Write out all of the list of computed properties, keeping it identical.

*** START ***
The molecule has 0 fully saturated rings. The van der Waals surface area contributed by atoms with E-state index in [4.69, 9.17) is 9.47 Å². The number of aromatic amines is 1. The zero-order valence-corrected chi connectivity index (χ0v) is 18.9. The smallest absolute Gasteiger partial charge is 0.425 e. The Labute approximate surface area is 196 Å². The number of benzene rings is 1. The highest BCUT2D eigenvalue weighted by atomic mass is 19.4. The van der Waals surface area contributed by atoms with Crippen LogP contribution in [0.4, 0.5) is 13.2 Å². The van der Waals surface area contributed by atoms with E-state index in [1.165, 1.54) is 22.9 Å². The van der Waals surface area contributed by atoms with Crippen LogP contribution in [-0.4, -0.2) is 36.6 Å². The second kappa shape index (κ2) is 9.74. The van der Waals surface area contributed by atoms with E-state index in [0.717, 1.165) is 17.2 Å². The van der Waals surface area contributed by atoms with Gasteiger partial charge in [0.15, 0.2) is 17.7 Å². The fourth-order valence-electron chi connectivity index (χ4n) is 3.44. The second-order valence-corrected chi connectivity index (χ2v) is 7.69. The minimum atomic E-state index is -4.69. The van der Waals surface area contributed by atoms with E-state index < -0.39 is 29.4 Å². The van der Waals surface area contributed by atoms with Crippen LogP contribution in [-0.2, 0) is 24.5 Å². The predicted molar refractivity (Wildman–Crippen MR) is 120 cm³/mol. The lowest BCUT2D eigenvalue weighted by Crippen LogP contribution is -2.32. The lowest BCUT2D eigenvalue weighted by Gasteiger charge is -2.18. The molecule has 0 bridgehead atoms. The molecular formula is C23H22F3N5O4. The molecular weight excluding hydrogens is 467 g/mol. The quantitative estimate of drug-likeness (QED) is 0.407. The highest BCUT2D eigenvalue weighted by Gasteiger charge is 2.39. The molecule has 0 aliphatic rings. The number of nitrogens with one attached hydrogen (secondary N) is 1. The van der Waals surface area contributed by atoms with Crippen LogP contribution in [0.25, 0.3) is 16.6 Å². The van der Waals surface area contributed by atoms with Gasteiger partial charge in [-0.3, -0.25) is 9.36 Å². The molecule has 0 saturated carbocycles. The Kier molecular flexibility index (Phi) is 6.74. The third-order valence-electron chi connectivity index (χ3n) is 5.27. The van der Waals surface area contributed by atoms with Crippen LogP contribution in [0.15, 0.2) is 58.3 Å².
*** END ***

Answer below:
The molecule has 0 fully saturated rings. The van der Waals surface area contributed by atoms with E-state index in [4.69, 9.17) is 9.47 Å². The number of aromatic amines is 1. The zero-order valence-corrected chi connectivity index (χ0v) is 18.9. The smallest absolute Gasteiger partial charge is 0.425 e. The Labute approximate surface area is 196 Å². The number of benzene rings is 1. The highest BCUT2D eigenvalue weighted by atomic mass is 19.4. The van der Waals surface area contributed by atoms with Crippen LogP contribution in [0.4, 0.5) is 13.2 Å². The van der Waals surface area contributed by atoms with E-state index in [1.165, 1.54) is 22.9 Å². The van der Waals surface area contributed by atoms with Crippen LogP contribution in [-0.4, -0.2) is 36.6 Å². The second kappa shape index (κ2) is 9.74. The van der Waals surface area contributed by atoms with E-state index in [0.717, 1.165) is 17.2 Å². The van der Waals surface area contributed by atoms with Gasteiger partial charge in [0.15, 0.2) is 17.7 Å². The fourth-order valence-electron chi connectivity index (χ4n) is 3.44. The second-order valence-corrected chi connectivity index (χ2v) is 7.69. The minimum atomic E-state index is -4.69. The van der Waals surface area contributed by atoms with E-state index < -0.39 is 29.4 Å². The van der Waals surface area contributed by atoms with Crippen LogP contribution in [-0.2, 0) is 24.5 Å². The predicted molar refractivity (Wildman–Crippen MR) is 120 cm³/mol. The lowest BCUT2D eigenvalue weighted by Crippen LogP contribution is -2.32. The lowest BCUT2D eigenvalue weighted by Gasteiger charge is -2.18. The molecule has 0 bridgehead atoms. The molecular formula is C23H22F3N5O4. The molecular weight excluding hydrogens is 467 g/mol. The quantitative estimate of drug-likeness (QED) is 0.407. The highest BCUT2D eigenvalue weighted by Gasteiger charge is 2.39. The molecule has 0 aliphatic rings. The number of nitrogens with one attached hydrogen (secondary N) is 1. The van der Waals surface area contributed by atoms with Crippen LogP contribution in [0.25, 0.3) is 16.6 Å². The van der Waals surface area contributed by atoms with Gasteiger partial charge in [-0.3, -0.25) is 9.36 Å². The molecule has 0 saturated carbocycles. The Kier molecular flexibility index (Phi) is 6.74. The third-order valence-electron chi connectivity index (χ3n) is 5.27. The van der Waals surface area contributed by atoms with Crippen LogP contribution in [0.15, 0.2) is 58.3 Å².